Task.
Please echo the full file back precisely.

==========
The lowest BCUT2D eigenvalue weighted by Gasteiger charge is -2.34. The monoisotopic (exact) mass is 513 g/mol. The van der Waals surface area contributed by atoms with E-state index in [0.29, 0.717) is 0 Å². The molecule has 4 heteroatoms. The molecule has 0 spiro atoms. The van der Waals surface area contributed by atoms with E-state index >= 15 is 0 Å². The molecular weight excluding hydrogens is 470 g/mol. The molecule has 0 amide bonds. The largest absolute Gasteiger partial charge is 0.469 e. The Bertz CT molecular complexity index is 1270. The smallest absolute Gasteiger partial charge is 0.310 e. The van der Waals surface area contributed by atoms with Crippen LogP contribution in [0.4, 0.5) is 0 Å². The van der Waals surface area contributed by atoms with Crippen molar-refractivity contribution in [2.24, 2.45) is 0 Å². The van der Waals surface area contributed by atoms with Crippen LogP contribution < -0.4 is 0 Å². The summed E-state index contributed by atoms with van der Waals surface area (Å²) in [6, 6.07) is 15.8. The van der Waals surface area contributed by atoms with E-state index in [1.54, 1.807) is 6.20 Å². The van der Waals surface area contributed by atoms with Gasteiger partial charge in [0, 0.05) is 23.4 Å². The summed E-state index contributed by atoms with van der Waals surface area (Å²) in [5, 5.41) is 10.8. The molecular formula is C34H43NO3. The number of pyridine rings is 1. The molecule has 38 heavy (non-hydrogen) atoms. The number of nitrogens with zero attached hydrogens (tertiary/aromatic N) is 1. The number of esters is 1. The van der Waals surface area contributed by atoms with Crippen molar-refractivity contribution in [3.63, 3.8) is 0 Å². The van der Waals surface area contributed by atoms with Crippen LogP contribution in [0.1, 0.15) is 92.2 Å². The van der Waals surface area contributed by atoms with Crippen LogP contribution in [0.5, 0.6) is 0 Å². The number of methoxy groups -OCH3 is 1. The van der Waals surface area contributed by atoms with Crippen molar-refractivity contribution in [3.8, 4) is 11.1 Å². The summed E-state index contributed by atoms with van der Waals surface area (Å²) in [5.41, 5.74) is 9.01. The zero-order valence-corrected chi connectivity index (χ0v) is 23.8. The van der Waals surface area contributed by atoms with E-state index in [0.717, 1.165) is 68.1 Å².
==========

The lowest BCUT2D eigenvalue weighted by Gasteiger charge is -2.34. The monoisotopic (exact) mass is 513 g/mol. The van der Waals surface area contributed by atoms with E-state index in [0.29, 0.717) is 0 Å². The molecule has 4 heteroatoms. The molecule has 0 spiro atoms. The van der Waals surface area contributed by atoms with E-state index >= 15 is 0 Å². The molecular weight excluding hydrogens is 470 g/mol. The molecule has 0 amide bonds. The largest absolute Gasteiger partial charge is 0.469 e. The Bertz CT molecular complexity index is 1270. The smallest absolute Gasteiger partial charge is 0.310 e. The van der Waals surface area contributed by atoms with Crippen LogP contribution in [0.4, 0.5) is 0 Å². The van der Waals surface area contributed by atoms with Crippen molar-refractivity contribution in [2.24, 2.45) is 0 Å². The van der Waals surface area contributed by atoms with Crippen LogP contribution < -0.4 is 0 Å². The summed E-state index contributed by atoms with van der Waals surface area (Å²) in [6, 6.07) is 15.8. The van der Waals surface area contributed by atoms with E-state index in [1.54, 1.807) is 6.20 Å². The van der Waals surface area contributed by atoms with Gasteiger partial charge in [0, 0.05) is 23.4 Å². The summed E-state index contributed by atoms with van der Waals surface area (Å²) in [5, 5.41) is 10.8. The molecular formula is C34H43NO3. The number of pyridine rings is 1. The molecule has 38 heavy (non-hydrogen) atoms. The number of nitrogens with zero attached hydrogens (tertiary/aromatic N) is 1. The number of esters is 1. The van der Waals surface area contributed by atoms with Crippen molar-refractivity contribution in [3.63, 3.8) is 0 Å². The van der Waals surface area contributed by atoms with Crippen LogP contribution in [0.1, 0.15) is 92.2 Å². The van der Waals surface area contributed by atoms with Crippen LogP contribution in [0.5, 0.6) is 0 Å². The number of methoxy groups -OCH3 is 1. The van der Waals surface area contributed by atoms with Crippen molar-refractivity contribution in [3.8, 4) is 11.1 Å². The summed E-state index contributed by atoms with van der Waals surface area (Å²) in [5.41, 5.74) is 9.01. The zero-order valence-corrected chi connectivity index (χ0v) is 23.8. The van der Waals surface area contributed by atoms with E-state index in [0.717, 1.165) is 68.1 Å².